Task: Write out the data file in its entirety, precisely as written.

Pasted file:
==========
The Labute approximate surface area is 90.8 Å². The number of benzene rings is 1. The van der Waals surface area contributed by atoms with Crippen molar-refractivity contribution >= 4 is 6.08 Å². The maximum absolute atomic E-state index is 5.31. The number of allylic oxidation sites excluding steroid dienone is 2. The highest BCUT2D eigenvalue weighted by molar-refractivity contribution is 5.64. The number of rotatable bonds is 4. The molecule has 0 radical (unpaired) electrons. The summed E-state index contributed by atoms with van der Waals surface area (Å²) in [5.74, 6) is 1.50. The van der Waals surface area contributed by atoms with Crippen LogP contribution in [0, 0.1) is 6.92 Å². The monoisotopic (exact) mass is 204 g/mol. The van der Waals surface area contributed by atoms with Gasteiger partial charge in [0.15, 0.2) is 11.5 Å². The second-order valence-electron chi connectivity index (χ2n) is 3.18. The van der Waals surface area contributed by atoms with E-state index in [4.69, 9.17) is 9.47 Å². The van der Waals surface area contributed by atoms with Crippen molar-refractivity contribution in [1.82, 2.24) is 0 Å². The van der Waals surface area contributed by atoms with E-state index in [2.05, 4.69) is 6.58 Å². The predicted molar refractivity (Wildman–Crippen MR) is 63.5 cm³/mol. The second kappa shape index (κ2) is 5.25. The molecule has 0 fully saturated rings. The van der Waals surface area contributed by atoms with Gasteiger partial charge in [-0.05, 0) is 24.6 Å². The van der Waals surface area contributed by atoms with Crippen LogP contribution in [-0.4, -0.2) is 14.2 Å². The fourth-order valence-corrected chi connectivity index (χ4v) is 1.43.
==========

The Labute approximate surface area is 90.8 Å². The number of benzene rings is 1. The van der Waals surface area contributed by atoms with Crippen molar-refractivity contribution >= 4 is 6.08 Å². The maximum absolute atomic E-state index is 5.31. The number of allylic oxidation sites excluding steroid dienone is 2. The highest BCUT2D eigenvalue weighted by molar-refractivity contribution is 5.64. The number of rotatable bonds is 4. The molecule has 0 radical (unpaired) electrons. The summed E-state index contributed by atoms with van der Waals surface area (Å²) in [5.74, 6) is 1.50. The van der Waals surface area contributed by atoms with Crippen LogP contribution in [0, 0.1) is 6.92 Å². The monoisotopic (exact) mass is 204 g/mol. The van der Waals surface area contributed by atoms with Gasteiger partial charge in [0.15, 0.2) is 11.5 Å². The second-order valence-electron chi connectivity index (χ2n) is 3.18. The van der Waals surface area contributed by atoms with E-state index in [4.69, 9.17) is 9.47 Å². The van der Waals surface area contributed by atoms with Crippen molar-refractivity contribution in [1.82, 2.24) is 0 Å². The van der Waals surface area contributed by atoms with E-state index in [2.05, 4.69) is 6.58 Å². The predicted molar refractivity (Wildman–Crippen MR) is 63.5 cm³/mol. The second kappa shape index (κ2) is 5.25. The molecule has 0 fully saturated rings. The van der Waals surface area contributed by atoms with Gasteiger partial charge in [-0.05, 0) is 24.6 Å². The van der Waals surface area contributed by atoms with Crippen LogP contribution in [-0.4, -0.2) is 14.2 Å². The fourth-order valence-corrected chi connectivity index (χ4v) is 1.43.